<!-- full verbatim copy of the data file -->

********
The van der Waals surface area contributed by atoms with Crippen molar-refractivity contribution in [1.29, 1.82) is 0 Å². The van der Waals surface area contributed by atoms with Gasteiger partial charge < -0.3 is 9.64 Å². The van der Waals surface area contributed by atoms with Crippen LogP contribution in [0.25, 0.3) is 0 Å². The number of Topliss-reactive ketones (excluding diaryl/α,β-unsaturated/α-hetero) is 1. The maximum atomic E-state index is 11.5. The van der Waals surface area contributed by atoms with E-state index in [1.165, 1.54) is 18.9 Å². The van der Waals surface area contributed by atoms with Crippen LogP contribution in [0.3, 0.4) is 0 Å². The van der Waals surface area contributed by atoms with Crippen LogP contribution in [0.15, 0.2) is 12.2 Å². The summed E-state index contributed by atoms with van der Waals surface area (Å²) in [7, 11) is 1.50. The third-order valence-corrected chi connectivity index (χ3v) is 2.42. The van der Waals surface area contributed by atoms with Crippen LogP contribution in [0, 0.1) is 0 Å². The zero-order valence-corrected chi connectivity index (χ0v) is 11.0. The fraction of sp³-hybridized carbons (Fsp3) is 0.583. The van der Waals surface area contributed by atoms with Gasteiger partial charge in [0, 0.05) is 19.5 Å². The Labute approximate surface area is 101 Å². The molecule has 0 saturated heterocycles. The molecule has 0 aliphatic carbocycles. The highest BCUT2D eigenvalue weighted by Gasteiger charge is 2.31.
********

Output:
The van der Waals surface area contributed by atoms with Crippen molar-refractivity contribution in [1.29, 1.82) is 0 Å². The van der Waals surface area contributed by atoms with Gasteiger partial charge < -0.3 is 9.64 Å². The van der Waals surface area contributed by atoms with Crippen LogP contribution in [0.25, 0.3) is 0 Å². The number of Topliss-reactive ketones (excluding diaryl/α,β-unsaturated/α-hetero) is 1. The maximum atomic E-state index is 11.5. The van der Waals surface area contributed by atoms with E-state index in [1.165, 1.54) is 18.9 Å². The van der Waals surface area contributed by atoms with Crippen LogP contribution in [0.3, 0.4) is 0 Å². The van der Waals surface area contributed by atoms with Crippen LogP contribution in [0.15, 0.2) is 12.2 Å². The summed E-state index contributed by atoms with van der Waals surface area (Å²) in [7, 11) is 1.50. The third-order valence-corrected chi connectivity index (χ3v) is 2.42. The van der Waals surface area contributed by atoms with Crippen LogP contribution in [0, 0.1) is 0 Å². The zero-order valence-corrected chi connectivity index (χ0v) is 11.0. The fraction of sp³-hybridized carbons (Fsp3) is 0.583. The van der Waals surface area contributed by atoms with Gasteiger partial charge in [0, 0.05) is 19.5 Å². The Labute approximate surface area is 101 Å². The molecule has 0 saturated heterocycles. The molecule has 0 aliphatic carbocycles. The highest BCUT2D eigenvalue weighted by Gasteiger charge is 2.31.